He had acquiesced, but with a counter-proposal. “I’ll take salsa lessons, if you’ll take the sea kayaking skills course. It would be great to do that together. Gliding through the fjords, along the coastal scenery…”
I had actually agreed quite enthusiastically, and we soon found ourselves with ten or so other couples at the ‘office yoga studio now dance floor.’ Some were already keen dancers and kept up beautifully with the instructor. Engineer-by-day and sensuous-salsa -aficionado by night, her fluid steps – one, two three, back, five, six, seven – had the two of us baffled.
We were hopeless and maybe a little disappointed. Where was the opportunity for spontantious expression, the freedom of movement? And where was my long-ago cheerleading acumen, my ability to pick up dance steps without missing a beat?
Our zest for the lessons petered out by week three, maybe four, but now it was my turn to deliver on my part of the pact, that pesky kayaking part! I had noted ruefully that Bruce had passed his kayaking course in the balmy month of May. How on earth did I end up with dismal days of October?
But there I was, the instructor waiting not-so-patiently for my roll. Many of the kayakers had already completed their first and were now showing off with their second.
I leaned to the left, hit the water, gurgled my way until I was upside down. As predicted, I couldn’t thrust myself around to the other side. I was trapped, upside down in the North Sea. I panicked. I kicked with all my might against the oval-shaped rubber seal and as it came free, I flailed my way to the surface of the water… spluttering, bewildered, half-drowned and bedraggled.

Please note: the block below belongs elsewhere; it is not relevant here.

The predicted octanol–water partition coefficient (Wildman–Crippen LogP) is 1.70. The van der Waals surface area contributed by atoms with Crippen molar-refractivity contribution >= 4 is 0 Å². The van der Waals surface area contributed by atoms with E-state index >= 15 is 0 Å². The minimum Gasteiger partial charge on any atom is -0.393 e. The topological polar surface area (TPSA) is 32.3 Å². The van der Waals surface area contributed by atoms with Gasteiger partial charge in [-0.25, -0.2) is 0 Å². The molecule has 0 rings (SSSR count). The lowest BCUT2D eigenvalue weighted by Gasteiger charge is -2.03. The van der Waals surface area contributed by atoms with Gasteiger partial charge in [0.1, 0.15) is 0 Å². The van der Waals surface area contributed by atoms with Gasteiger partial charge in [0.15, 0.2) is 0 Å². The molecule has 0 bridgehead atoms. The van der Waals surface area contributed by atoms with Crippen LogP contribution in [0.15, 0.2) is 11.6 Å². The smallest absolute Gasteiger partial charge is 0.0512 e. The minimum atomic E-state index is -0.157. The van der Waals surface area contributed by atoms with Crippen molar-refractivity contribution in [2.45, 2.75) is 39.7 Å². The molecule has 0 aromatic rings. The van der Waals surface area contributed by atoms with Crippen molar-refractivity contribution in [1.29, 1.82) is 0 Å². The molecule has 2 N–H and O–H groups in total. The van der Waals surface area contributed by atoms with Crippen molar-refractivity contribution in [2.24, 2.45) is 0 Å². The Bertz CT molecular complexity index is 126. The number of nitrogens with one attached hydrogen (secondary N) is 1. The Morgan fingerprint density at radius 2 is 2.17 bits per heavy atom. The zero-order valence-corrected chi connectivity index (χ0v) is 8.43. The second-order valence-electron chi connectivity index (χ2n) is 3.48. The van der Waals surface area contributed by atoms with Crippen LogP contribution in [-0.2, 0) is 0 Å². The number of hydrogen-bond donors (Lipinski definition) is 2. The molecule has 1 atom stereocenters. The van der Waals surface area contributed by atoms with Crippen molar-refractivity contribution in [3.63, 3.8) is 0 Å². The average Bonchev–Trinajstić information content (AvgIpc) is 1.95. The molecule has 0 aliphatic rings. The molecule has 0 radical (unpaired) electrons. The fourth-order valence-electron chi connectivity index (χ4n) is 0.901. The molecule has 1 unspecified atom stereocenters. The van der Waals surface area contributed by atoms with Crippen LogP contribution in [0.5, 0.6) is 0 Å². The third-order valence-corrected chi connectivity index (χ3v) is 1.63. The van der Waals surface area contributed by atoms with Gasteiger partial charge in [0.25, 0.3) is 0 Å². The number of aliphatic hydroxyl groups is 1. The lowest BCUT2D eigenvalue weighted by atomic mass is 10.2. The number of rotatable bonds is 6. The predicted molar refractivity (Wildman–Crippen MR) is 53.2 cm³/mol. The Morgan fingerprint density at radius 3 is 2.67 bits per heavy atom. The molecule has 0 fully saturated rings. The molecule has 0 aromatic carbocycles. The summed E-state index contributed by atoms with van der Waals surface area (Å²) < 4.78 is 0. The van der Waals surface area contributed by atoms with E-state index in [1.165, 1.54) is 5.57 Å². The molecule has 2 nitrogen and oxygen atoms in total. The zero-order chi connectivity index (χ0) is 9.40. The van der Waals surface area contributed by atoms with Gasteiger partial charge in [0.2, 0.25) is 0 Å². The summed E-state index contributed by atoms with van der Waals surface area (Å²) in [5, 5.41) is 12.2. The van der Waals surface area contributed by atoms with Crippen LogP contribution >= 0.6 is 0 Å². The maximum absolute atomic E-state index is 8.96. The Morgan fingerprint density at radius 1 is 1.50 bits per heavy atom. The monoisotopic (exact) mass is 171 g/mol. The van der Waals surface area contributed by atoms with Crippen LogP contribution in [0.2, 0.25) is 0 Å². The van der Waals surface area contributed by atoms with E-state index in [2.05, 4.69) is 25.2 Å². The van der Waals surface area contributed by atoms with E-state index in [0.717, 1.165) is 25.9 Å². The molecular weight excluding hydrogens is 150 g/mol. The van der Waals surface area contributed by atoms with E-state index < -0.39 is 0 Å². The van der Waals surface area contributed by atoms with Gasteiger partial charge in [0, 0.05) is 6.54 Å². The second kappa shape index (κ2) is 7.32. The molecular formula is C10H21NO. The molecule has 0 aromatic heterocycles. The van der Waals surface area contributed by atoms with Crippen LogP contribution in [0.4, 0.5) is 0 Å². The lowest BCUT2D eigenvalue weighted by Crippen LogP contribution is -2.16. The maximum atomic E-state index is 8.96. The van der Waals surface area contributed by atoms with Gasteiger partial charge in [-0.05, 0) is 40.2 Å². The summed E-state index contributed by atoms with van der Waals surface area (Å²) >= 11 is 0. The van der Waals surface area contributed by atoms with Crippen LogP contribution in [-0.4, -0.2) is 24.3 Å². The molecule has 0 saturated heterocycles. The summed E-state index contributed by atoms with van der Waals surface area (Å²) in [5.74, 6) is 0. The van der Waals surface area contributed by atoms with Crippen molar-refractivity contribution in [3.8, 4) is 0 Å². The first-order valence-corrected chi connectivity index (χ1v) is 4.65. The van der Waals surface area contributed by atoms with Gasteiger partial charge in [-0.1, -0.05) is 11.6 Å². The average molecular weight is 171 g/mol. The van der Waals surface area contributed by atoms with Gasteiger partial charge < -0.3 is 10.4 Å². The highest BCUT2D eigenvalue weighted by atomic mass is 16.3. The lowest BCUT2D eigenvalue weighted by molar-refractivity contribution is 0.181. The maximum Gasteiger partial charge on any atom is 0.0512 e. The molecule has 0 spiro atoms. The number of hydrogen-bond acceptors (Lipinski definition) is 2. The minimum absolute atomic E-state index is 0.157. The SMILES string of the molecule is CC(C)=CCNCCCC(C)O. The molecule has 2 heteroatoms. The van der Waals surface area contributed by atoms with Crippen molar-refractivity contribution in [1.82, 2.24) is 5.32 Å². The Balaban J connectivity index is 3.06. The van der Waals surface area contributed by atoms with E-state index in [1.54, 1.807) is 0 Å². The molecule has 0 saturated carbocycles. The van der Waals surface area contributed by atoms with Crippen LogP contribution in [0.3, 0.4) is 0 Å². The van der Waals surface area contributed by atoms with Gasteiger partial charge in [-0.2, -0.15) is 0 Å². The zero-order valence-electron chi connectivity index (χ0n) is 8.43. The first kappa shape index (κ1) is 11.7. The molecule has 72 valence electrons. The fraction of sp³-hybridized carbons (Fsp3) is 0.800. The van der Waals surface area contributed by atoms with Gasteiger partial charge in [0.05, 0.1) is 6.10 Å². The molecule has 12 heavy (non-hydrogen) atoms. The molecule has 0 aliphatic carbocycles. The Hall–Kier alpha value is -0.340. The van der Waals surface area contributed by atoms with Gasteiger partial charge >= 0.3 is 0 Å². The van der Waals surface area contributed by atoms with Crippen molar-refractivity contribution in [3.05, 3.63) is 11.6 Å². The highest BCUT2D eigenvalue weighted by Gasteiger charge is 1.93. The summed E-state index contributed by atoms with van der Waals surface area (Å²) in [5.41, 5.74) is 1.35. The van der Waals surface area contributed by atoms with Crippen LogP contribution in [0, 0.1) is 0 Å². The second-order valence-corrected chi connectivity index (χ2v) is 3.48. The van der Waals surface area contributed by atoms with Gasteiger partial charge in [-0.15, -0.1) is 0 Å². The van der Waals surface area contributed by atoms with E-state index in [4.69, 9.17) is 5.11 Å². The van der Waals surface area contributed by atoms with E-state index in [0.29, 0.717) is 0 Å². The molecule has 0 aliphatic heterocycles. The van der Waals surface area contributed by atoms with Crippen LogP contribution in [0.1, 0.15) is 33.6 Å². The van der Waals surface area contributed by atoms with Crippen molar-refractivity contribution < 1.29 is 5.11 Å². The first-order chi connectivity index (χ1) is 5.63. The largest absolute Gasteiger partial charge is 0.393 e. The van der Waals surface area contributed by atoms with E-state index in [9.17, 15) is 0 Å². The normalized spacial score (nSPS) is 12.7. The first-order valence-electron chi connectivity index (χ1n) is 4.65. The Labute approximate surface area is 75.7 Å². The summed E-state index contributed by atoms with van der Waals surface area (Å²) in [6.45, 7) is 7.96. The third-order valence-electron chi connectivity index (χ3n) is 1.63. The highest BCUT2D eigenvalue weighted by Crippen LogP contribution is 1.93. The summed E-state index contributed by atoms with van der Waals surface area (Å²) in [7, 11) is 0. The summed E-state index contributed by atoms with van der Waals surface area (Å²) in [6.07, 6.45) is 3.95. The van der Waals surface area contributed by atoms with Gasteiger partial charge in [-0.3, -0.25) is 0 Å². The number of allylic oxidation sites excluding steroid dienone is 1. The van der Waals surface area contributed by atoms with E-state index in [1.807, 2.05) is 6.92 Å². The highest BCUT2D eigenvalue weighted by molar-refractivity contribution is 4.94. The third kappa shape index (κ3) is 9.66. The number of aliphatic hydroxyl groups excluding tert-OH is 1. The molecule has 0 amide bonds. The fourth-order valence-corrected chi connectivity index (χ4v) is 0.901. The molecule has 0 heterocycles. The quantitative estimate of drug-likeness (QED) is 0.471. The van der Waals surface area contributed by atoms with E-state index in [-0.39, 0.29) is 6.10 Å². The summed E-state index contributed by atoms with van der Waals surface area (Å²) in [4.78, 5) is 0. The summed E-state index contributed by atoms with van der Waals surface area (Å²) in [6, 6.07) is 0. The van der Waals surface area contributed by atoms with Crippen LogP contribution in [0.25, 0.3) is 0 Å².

The brusque German instructor looked at me, unfazed.
“Ok?” I had barely nodded before she boomed, “Now try again!”
Of course one can kayak without this certification, yet somehow, I knew that if I failed this, right there and right then, I might be afraid to know the true wonder of sea kayaking…. to ride the waves then gaze from a fjord’s waters up to chiselled granite cliffs and swooping eagles. I might never ply the open waters, through clustered islands dotted with quaint wooden hyttes, aromas of birchwood fires evocatively scenting the air.
I might miss the wonder of gliding into a vista – onto the canvas of nature’s masterpiece – embracing the call of the loons and the passing gaggle of ducklings as my sweetheart and I paddle together in our double kayak. What if I never had the opportunity of revelling in the serenity of silence, gazing towards the land in reverence, our children in silent communion beside us.
So, yes, I did that darn roll again. Of course, it wasn’t perfect like Sven’s, but with all my will and might, I got a ‘pass’ from the instructors. Still now, I refuse to seal myself in completely.
As I write today, autumn has tinted the trees in hues of gold, rust and deep red. We might just make it out on the water for one last autumnal paddle. We’ve paddled often since we returned home at the end of July and, indeed, the ‘salsa-kayak pact’ has turned out to be one of our live’s most fortunate agreements.